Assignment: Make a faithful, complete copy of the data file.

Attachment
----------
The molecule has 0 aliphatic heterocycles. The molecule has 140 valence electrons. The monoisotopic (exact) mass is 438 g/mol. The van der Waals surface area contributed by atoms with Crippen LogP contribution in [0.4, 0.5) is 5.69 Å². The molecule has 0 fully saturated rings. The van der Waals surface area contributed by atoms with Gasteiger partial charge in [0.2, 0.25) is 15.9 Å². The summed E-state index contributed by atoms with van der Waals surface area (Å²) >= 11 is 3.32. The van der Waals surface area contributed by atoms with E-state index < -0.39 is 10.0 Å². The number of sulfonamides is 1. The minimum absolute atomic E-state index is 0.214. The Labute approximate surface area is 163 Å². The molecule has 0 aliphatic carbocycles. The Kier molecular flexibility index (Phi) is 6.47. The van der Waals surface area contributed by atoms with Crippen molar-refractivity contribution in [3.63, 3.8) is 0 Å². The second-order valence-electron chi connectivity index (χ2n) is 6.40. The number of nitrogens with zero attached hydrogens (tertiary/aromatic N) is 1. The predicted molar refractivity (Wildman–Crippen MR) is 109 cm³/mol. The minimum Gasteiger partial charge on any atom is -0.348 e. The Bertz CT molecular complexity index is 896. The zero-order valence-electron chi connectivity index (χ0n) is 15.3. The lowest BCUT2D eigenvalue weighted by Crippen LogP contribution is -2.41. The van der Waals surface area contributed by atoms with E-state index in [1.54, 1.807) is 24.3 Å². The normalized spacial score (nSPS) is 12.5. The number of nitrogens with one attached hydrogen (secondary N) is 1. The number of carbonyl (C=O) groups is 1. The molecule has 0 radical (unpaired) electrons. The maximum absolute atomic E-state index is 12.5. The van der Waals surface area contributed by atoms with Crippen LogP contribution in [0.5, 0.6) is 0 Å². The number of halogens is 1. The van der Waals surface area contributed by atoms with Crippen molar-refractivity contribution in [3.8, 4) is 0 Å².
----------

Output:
The molecule has 0 aliphatic heterocycles. The molecule has 140 valence electrons. The monoisotopic (exact) mass is 438 g/mol. The van der Waals surface area contributed by atoms with Crippen LogP contribution in [0.4, 0.5) is 5.69 Å². The molecule has 0 fully saturated rings. The van der Waals surface area contributed by atoms with Gasteiger partial charge in [0.2, 0.25) is 15.9 Å². The summed E-state index contributed by atoms with van der Waals surface area (Å²) >= 11 is 3.32. The van der Waals surface area contributed by atoms with E-state index < -0.39 is 10.0 Å². The number of sulfonamides is 1. The minimum absolute atomic E-state index is 0.214. The Labute approximate surface area is 163 Å². The molecule has 0 aliphatic carbocycles. The Kier molecular flexibility index (Phi) is 6.47. The van der Waals surface area contributed by atoms with Crippen molar-refractivity contribution in [3.63, 3.8) is 0 Å². The second-order valence-electron chi connectivity index (χ2n) is 6.40. The number of nitrogens with zero attached hydrogens (tertiary/aromatic N) is 1. The predicted molar refractivity (Wildman–Crippen MR) is 109 cm³/mol. The minimum Gasteiger partial charge on any atom is -0.348 e. The Bertz CT molecular complexity index is 896. The zero-order valence-electron chi connectivity index (χ0n) is 15.3. The lowest BCUT2D eigenvalue weighted by Crippen LogP contribution is -2.41. The van der Waals surface area contributed by atoms with E-state index in [1.54, 1.807) is 24.3 Å². The normalized spacial score (nSPS) is 12.5. The number of nitrogens with one attached hydrogen (secondary N) is 1. The number of carbonyl (C=O) groups is 1. The molecule has 0 radical (unpaired) electrons. The maximum absolute atomic E-state index is 12.5. The van der Waals surface area contributed by atoms with Crippen LogP contribution in [0.5, 0.6) is 0 Å². The number of halogens is 1. The van der Waals surface area contributed by atoms with Crippen molar-refractivity contribution in [3.8, 4) is 0 Å².